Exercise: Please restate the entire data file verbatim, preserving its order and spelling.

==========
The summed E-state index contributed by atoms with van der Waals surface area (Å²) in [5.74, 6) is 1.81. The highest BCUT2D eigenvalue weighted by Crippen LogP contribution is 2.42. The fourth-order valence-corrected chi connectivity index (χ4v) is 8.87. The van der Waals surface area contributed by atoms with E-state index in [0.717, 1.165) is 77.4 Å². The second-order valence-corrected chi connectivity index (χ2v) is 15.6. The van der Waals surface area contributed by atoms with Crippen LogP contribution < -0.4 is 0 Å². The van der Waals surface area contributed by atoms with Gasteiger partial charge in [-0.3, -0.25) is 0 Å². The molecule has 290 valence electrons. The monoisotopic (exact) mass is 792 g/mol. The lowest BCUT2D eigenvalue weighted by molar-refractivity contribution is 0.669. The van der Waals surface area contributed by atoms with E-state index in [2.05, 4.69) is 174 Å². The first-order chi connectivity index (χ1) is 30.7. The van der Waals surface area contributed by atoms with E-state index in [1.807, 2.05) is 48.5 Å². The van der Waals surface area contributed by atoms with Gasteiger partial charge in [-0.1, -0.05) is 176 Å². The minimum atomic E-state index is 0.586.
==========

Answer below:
The summed E-state index contributed by atoms with van der Waals surface area (Å²) in [5.74, 6) is 1.81. The highest BCUT2D eigenvalue weighted by Crippen LogP contribution is 2.42. The fourth-order valence-corrected chi connectivity index (χ4v) is 8.87. The van der Waals surface area contributed by atoms with E-state index in [0.717, 1.165) is 77.4 Å². The second-order valence-corrected chi connectivity index (χ2v) is 15.6. The van der Waals surface area contributed by atoms with Crippen LogP contribution < -0.4 is 0 Å². The van der Waals surface area contributed by atoms with Gasteiger partial charge in [-0.3, -0.25) is 0 Å². The molecule has 290 valence electrons. The monoisotopic (exact) mass is 792 g/mol. The lowest BCUT2D eigenvalue weighted by molar-refractivity contribution is 0.669. The van der Waals surface area contributed by atoms with E-state index in [2.05, 4.69) is 174 Å². The first-order chi connectivity index (χ1) is 30.7. The van der Waals surface area contributed by atoms with E-state index in [1.807, 2.05) is 48.5 Å². The van der Waals surface area contributed by atoms with Gasteiger partial charge in [-0.1, -0.05) is 176 Å². The minimum atomic E-state index is 0.586.